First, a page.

Uptake for whooping cough vaccine among pregnant St Helens women higher than national average

St Helens Star: Uptake for whooping cough vaccine among pregnant St Helens women higher than national average Uptake for whooping cough vaccine among pregnant St Helens women higher than national average

MORE than half of pregnant women in St Helens had the whooping cough vaccine in December, latest figures show.

National figures show that 55 per cent of pregnant women had the jab – which can protect new born infants against the potentially deadly whooping cough virus.

But the average for St Helens was 67.1 per cent after 153 of the 228 pregnant mothers under the care of Halton and St Helens Primary Care Trust had the jab.

Last November the Star carried a plea from public health chiefs about vaccinations after four local children were confirmed with the illness.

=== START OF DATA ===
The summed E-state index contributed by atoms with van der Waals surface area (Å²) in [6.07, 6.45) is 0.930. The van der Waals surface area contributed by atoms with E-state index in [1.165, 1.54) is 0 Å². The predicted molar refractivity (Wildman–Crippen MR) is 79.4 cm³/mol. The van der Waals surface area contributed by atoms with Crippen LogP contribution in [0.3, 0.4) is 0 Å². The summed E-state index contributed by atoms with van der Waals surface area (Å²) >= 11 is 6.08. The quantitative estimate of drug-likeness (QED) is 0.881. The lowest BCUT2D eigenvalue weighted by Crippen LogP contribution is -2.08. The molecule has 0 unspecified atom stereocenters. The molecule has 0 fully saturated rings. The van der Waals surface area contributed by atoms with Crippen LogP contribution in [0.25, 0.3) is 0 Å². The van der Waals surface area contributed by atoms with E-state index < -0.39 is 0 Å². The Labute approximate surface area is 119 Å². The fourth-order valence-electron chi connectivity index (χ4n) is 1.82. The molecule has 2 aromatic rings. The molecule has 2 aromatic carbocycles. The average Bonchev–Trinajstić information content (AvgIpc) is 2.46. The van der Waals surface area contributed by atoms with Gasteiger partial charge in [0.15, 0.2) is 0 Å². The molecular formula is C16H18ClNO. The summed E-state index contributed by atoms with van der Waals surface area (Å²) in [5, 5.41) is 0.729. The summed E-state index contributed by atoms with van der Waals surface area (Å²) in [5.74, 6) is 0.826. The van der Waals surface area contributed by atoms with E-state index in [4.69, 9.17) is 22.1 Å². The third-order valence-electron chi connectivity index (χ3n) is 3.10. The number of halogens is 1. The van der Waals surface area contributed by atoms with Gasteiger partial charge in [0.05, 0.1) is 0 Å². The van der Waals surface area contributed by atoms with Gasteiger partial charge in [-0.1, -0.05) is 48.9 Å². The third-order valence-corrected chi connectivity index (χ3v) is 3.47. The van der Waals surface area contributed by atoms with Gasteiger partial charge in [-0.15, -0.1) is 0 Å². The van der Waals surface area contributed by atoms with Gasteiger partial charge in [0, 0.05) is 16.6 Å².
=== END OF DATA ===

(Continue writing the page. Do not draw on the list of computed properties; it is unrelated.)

The north west had seen cases soar from 73 in 2011 to 380 by November last year.

Professor David Salisbury, director of immunisation at the Department of Health, said: “Whooping cough is highly contagious and infants are particularly vulnerable.

“In England 14 infants died as a result of whooping cough 2012 and there were 429 cases of the disease in children under three months old.

“It's vital that babies are protected from the day they are born - that's why we are encouraging all pregnant women to be vaccinated.”

Comments

Comments are closed on this article.

click2find

About cookies

We want you to enjoy your visit to our website. That's why we use cookies to enhance your experience. By staying on our website you agree to our use of cookies. Find out more about the cookies we use.

I agree